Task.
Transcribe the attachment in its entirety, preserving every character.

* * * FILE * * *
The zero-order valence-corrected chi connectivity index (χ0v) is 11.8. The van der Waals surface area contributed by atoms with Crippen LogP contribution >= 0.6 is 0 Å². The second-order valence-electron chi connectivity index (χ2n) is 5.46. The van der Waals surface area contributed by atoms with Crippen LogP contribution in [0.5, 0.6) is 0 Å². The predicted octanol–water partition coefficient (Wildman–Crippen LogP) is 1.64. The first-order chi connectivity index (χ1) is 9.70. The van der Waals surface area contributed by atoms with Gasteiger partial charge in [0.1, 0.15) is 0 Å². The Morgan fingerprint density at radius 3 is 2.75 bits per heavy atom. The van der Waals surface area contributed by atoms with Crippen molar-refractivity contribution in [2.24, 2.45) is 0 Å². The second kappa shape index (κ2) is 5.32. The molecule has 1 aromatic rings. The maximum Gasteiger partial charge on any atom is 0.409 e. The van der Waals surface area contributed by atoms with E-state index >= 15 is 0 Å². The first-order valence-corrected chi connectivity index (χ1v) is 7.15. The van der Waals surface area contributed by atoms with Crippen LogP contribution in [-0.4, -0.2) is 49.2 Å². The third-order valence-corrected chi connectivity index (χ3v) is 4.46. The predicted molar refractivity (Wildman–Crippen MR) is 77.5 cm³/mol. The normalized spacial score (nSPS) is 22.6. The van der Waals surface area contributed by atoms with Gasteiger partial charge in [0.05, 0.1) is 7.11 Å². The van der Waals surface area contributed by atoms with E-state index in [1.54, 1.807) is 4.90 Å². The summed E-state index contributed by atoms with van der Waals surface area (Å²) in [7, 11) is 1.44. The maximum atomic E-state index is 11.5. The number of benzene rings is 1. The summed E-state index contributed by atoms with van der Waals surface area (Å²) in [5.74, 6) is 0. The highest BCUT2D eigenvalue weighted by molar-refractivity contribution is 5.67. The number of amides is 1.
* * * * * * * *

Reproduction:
The zero-order valence-corrected chi connectivity index (χ0v) is 11.8. The van der Waals surface area contributed by atoms with Crippen LogP contribution >= 0.6 is 0 Å². The second-order valence-electron chi connectivity index (χ2n) is 5.46. The van der Waals surface area contributed by atoms with Crippen LogP contribution in [0.5, 0.6) is 0 Å². The predicted octanol–water partition coefficient (Wildman–Crippen LogP) is 1.64. The first-order chi connectivity index (χ1) is 9.70. The van der Waals surface area contributed by atoms with Gasteiger partial charge in [0.1, 0.15) is 0 Å². The Morgan fingerprint density at radius 3 is 2.75 bits per heavy atom. The van der Waals surface area contributed by atoms with Crippen molar-refractivity contribution in [2.24, 2.45) is 0 Å². The second kappa shape index (κ2) is 5.32. The molecule has 1 aromatic rings. The maximum Gasteiger partial charge on any atom is 0.409 e. The van der Waals surface area contributed by atoms with E-state index >= 15 is 0 Å². The first-order valence-corrected chi connectivity index (χ1v) is 7.15. The van der Waals surface area contributed by atoms with Crippen LogP contribution in [-0.4, -0.2) is 49.2 Å². The third-order valence-corrected chi connectivity index (χ3v) is 4.46. The predicted molar refractivity (Wildman–Crippen MR) is 77.5 cm³/mol. The normalized spacial score (nSPS) is 22.6. The van der Waals surface area contributed by atoms with Gasteiger partial charge in [0.05, 0.1) is 7.11 Å². The van der Waals surface area contributed by atoms with E-state index in [1.54, 1.807) is 4.90 Å². The summed E-state index contributed by atoms with van der Waals surface area (Å²) in [7, 11) is 1.44. The maximum atomic E-state index is 11.5. The number of benzene rings is 1. The summed E-state index contributed by atoms with van der Waals surface area (Å²) in [5.74, 6) is 0. The highest BCUT2D eigenvalue weighted by molar-refractivity contribution is 5.67. The number of amides is 1.